Since the opening of The Titanosaur—a massive cast of a 122-foot-long sauropod discovered in Patagonia, Argentina, and the only cast of this species on view in the world—record numbers of visitors have come to see what has become one of the most sought-out icons at the American Museum of Natural History, along with the blue whale and Tyrannosaurus rex.
This month, five gigantic titanosaur fossils that have been on display with The Titanosaur in the Miriam and Ira D. Wallach Orientation Center are coming off view. In their place, building on the immense popularity of The Titanosaur, the Museum will exhibit never-before-displayed specimens drawn from its extensive paleontology collection.
These dozens of sauropod fossil bones will go on view beginning THIS FRIDAY February 17, along with elements of the very first dinosaur fossil collected by the Museum 120 years ago. Most of these fossils are from the Museum’s legendary Big Bone Room, where fossils of sauropods and other large dinosars are stored on open shelving.
The early fossil find—an incomplete skeleton of the long-necked, plant-eating dinosaur Diplodocus longus—was unearthed by legendary Museum dinosaur hunter Barnum Brown along with Henry Fairfield Osborn in 1897 at Como Bluff, Wyoming. Brown, then 24 and at the start of his career, was on an expedition in search of ancient mammals, but his discovery launched the Museum’s dinosaur collection. Since then, the Museum has sent paleontologists to every continent in search of traces of ancient life, continuing to build this invaluable fossil library. Museum scientists also use the latest technology to ask fresh questions of catalogued specimens. New discoveries are made every year, both in the field and in the existing collection, one of the most comprehensive in the world with more than half a million vertebrate fossils.
In addition to the Diplodocus longus pelvis and femur, fossils going on view include over thirty sauropod vertebrae, representing several different species from the late Jurassic Period (about 150 million years ago) and from several parts of the body, including neck, back, and tail; and a neck and skull from a juvenile Kaatedocus siberi. An accompanying slideshow will feature photographs from Museum expeditions from the 1890s to the present day, spanning field sites from the American West to the Gobi Desert in Mongolia.
The Titanosaur was created over six months by Research Casting International in Ontario, Canada, in association with the Argentina’s Museo Paleontológico Egidio Feruglio, is based on 84 fossil bones that were excavated in Argentine Patagonia in 2014 that were 3D- scanned. In total, scientists have discovered 223 fossil bones from six individuals at the site. The finds included a colossal 8-foot femur, or thigh bone, whose unique shape and size indicated to scientists that they discovered a new species—and one of the biggest dinosaurs ever found.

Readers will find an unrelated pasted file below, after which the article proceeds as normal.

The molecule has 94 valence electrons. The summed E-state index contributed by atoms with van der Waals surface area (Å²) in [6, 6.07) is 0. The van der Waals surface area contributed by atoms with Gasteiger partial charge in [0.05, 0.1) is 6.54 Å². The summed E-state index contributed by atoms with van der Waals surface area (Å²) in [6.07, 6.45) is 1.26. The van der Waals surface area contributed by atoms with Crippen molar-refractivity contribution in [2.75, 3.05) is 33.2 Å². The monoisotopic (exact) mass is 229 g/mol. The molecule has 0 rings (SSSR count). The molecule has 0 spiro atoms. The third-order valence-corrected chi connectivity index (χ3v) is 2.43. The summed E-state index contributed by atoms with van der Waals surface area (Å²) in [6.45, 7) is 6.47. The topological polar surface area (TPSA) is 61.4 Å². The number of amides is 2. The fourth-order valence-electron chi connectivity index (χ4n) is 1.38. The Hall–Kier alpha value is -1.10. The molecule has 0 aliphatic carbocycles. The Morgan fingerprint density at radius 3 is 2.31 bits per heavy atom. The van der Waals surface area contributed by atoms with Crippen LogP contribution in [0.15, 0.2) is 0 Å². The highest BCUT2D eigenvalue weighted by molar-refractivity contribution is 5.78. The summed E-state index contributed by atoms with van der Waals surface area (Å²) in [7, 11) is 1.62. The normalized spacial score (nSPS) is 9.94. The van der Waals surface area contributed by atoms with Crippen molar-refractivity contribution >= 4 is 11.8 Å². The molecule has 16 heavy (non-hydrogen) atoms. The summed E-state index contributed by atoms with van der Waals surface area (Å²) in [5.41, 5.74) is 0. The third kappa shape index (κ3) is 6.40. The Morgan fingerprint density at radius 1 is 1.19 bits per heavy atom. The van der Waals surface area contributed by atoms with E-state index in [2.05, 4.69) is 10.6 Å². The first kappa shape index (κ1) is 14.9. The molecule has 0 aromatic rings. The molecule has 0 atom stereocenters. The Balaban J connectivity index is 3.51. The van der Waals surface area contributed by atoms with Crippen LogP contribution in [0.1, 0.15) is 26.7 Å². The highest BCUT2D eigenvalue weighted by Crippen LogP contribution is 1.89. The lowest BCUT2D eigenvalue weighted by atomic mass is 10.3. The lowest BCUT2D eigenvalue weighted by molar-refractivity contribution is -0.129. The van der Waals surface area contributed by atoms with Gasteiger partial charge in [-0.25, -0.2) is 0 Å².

The Museum’s Division of Paleontology is home to one of the largest and most diverse collections of its kind in the world, with more than 5 million specimens, including more than 4 million fossil invertebrates and more than half a million fossil vertebrates, gathered over more than a century of expeditions. Expeditions continue today with annual fieldwork in some of the richest fossil localities in the world. Since 1990, Michael Novacek, now the Museum’s senior vice president and provost for science, and Mark Norell, Macaulay Curator in the Division of Paleontology and the division’s chair, have led annual expeditions to the Gobi Desert with colleagues from the Mongolian Academy of Sciences, yielding spectacular discoveries of dinosaur, bird, and mammal fossils.
Generous support for The Titanosaur has been provided by the Susan S. and Kenneth L. Wallach Foundation.
The AMNH-Mongolian Academy of Sciences expeditions are generously supported by the Margaret and Will Hearst Paleontological Research Fund.
American Museum of Natural History (amnh.org)
Founded in 1869, The American Museum of Natural History is one of the world’s preeminent scientific, educational, and cultural institutions. The Museum encompasses 45 permanent exhibition halls, including those in the Rose Center for Earth and Space and the Hayden Planetarium, as well as galleries for temporary exhibitions. It is home to New York State’s official memorial to Theodore Roosevelt, a tribute to Roosevelt’s enduring legacy of environmental conservation. The Museum’s approximately 200 scientists draw on a world-class research collection of more than 33 million artifacts and specimens, some of which are billions of years old, and on one of the largest natural history libraries in the world. Through its Richard Gilder Graduate School, the Museum grants the Ph.D. degree in Comparative Biology and the Master of Arts in Teaching (MAT) degree, the only such program at any museum in the United States. Annual physical attendance has grown to approximately 5 million, and the Museum’s exhibitions and Space Shows can be seen in venues on six continents. The Museum’s website, digital videos, and apps for mobile devices bring its collections, exhibitions, and educational programs to millions more around the world. Visit amnh.org for more information.